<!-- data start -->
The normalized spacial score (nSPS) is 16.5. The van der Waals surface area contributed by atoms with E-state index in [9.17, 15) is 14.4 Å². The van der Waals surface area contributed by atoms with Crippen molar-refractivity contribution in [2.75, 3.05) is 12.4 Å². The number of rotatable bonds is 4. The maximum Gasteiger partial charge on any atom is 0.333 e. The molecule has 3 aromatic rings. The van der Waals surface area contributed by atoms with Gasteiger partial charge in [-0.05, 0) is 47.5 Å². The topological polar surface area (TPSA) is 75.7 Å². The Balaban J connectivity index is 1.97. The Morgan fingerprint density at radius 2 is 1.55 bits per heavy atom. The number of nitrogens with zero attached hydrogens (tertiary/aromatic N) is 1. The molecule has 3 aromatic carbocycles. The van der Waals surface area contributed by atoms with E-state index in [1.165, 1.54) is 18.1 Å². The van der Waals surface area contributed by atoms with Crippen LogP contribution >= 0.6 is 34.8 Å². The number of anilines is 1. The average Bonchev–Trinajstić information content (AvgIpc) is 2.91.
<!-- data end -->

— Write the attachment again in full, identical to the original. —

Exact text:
The normalized spacial score (nSPS) is 16.5. The van der Waals surface area contributed by atoms with E-state index in [9.17, 15) is 14.4 Å². The van der Waals surface area contributed by atoms with Crippen molar-refractivity contribution in [2.75, 3.05) is 12.4 Å². The number of rotatable bonds is 4. The maximum Gasteiger partial charge on any atom is 0.333 e. The molecule has 3 aromatic rings. The van der Waals surface area contributed by atoms with Gasteiger partial charge in [-0.05, 0) is 47.5 Å². The topological polar surface area (TPSA) is 75.7 Å². The Balaban J connectivity index is 1.97. The Morgan fingerprint density at radius 2 is 1.55 bits per heavy atom. The number of nitrogens with zero attached hydrogens (tertiary/aromatic N) is 1. The molecule has 3 aromatic carbocycles. The van der Waals surface area contributed by atoms with E-state index in [1.165, 1.54) is 18.1 Å². The van der Waals surface area contributed by atoms with Crippen LogP contribution >= 0.6 is 34.8 Å². The number of anilines is 1. The average Bonchev–Trinajstić information content (AvgIpc) is 2.91.